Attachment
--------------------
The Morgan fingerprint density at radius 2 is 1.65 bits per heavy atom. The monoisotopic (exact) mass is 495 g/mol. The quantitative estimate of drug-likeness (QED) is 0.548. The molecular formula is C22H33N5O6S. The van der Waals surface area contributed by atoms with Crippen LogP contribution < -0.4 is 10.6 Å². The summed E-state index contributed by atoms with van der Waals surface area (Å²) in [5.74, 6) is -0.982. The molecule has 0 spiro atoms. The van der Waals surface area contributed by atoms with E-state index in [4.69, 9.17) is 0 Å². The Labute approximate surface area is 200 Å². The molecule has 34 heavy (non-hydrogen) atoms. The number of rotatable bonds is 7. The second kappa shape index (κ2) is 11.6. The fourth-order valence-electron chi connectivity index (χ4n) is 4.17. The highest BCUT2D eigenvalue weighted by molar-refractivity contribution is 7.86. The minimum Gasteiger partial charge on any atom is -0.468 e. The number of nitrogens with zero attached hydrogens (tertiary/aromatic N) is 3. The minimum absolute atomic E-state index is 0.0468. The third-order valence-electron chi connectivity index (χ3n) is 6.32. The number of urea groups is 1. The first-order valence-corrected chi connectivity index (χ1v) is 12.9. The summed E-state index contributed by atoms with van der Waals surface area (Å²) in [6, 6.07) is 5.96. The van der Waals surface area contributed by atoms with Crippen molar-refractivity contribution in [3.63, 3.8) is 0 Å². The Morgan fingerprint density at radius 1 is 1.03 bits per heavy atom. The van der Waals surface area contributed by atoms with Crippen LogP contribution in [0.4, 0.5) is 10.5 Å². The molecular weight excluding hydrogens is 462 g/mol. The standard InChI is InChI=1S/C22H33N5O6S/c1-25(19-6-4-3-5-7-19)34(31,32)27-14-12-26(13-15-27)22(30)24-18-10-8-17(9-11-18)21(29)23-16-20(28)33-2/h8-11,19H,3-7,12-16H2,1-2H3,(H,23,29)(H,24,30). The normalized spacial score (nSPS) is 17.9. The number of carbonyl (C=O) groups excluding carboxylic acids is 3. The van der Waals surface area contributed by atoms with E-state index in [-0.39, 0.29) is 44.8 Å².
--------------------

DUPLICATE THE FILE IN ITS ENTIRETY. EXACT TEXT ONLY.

The Morgan fingerprint density at radius 2 is 1.65 bits per heavy atom. The monoisotopic (exact) mass is 495 g/mol. The quantitative estimate of drug-likeness (QED) is 0.548. The molecular formula is C22H33N5O6S. The van der Waals surface area contributed by atoms with Crippen LogP contribution < -0.4 is 10.6 Å². The summed E-state index contributed by atoms with van der Waals surface area (Å²) in [5.74, 6) is -0.982. The molecule has 0 spiro atoms. The van der Waals surface area contributed by atoms with E-state index in [4.69, 9.17) is 0 Å². The Labute approximate surface area is 200 Å². The molecule has 34 heavy (non-hydrogen) atoms. The number of rotatable bonds is 7. The second kappa shape index (κ2) is 11.6. The fourth-order valence-electron chi connectivity index (χ4n) is 4.17. The highest BCUT2D eigenvalue weighted by molar-refractivity contribution is 7.86. The minimum Gasteiger partial charge on any atom is -0.468 e. The number of nitrogens with zero attached hydrogens (tertiary/aromatic N) is 3. The minimum absolute atomic E-state index is 0.0468. The third-order valence-electron chi connectivity index (χ3n) is 6.32. The number of urea groups is 1. The first-order valence-corrected chi connectivity index (χ1v) is 12.9. The summed E-state index contributed by atoms with van der Waals surface area (Å²) in [6, 6.07) is 5.96. The van der Waals surface area contributed by atoms with Crippen molar-refractivity contribution in [3.63, 3.8) is 0 Å². The Morgan fingerprint density at radius 1 is 1.03 bits per heavy atom. The van der Waals surface area contributed by atoms with Crippen LogP contribution in [0.4, 0.5) is 10.5 Å². The molecular weight excluding hydrogens is 462 g/mol. The standard InChI is InChI=1S/C22H33N5O6S/c1-25(19-6-4-3-5-7-19)34(31,32)27-14-12-26(13-15-27)22(30)24-18-10-8-17(9-11-18)21(29)23-16-20(28)33-2/h8-11,19H,3-7,12-16H2,1-2H3,(H,23,29)(H,24,30). The normalized spacial score (nSPS) is 17.9. The number of carbonyl (C=O) groups excluding carboxylic acids is 3. The van der Waals surface area contributed by atoms with E-state index in [-0.39, 0.29) is 44.8 Å².